This image shows the pitched, glazed roof of the Mackintosh Church hall with handsome beam structure.

This image shows the barrel-vaulted roof, Nave and Gallery of the Mackintosh Church.

Video no 1 below is the exterior of the Mackintosh Church whilst video no 2 shows interior of Ruchill Church Hall.

video video


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Anonymous jj said...

good pictures, good information, keep up the good work

January 26, 2010  

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C.R.Mackintosh's Scotland Street School, Glasgow

Tuesday, September 29, 2009

This morning, I visited Scotland Street School which is now a museum telling the story of education in Scotland 1872-late 20th century with benefit of three reconstructed period classrooms.

As regards the architecture, this was Mackintosh's last major commission in Glasgow which serves to reveal the genius of the architect at a mature stage of his career. The design includes impressive leaded glass towers, magnificent tiled entrance hall, unique stonework and a demonstration of the interplay of light and space. Inside can be seen the designs for the building.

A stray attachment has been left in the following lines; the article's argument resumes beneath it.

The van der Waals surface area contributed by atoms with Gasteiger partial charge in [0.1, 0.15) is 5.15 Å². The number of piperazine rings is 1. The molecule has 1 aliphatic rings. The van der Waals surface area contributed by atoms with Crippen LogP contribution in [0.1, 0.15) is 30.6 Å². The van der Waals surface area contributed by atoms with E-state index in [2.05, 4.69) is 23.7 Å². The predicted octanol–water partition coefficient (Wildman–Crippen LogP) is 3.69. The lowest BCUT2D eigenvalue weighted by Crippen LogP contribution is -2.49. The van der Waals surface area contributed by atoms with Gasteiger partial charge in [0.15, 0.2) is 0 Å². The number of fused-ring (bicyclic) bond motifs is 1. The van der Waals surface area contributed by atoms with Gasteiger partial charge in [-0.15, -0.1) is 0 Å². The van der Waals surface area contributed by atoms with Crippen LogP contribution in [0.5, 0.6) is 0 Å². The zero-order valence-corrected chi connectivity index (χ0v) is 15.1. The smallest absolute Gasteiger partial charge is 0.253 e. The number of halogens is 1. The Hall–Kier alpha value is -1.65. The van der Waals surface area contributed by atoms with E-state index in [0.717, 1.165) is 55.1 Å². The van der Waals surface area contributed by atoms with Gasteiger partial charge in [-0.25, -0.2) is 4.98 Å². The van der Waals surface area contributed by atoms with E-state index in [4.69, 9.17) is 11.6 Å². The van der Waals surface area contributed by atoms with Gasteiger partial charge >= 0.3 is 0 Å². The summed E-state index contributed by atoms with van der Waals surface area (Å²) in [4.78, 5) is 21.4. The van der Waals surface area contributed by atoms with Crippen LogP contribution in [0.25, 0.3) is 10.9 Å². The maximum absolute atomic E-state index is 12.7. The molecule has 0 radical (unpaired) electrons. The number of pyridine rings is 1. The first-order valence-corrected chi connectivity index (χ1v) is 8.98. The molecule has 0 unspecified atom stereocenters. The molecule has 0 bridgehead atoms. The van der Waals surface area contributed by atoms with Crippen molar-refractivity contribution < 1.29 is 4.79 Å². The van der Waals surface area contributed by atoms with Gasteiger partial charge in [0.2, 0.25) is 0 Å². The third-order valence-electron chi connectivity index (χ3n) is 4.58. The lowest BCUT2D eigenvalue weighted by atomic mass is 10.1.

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House for Art Lover Glasgow Scotland

Thursday, May 14, 2009

Thia afternoon I am posting a video clip taken within last 24 hours of Charles Rennie Mackintosh's House for Art Lover in Glasgow.

Unfortunately, interior was closed at time of visit but extremely favourable weather conditions suited filming of the impressive exterior.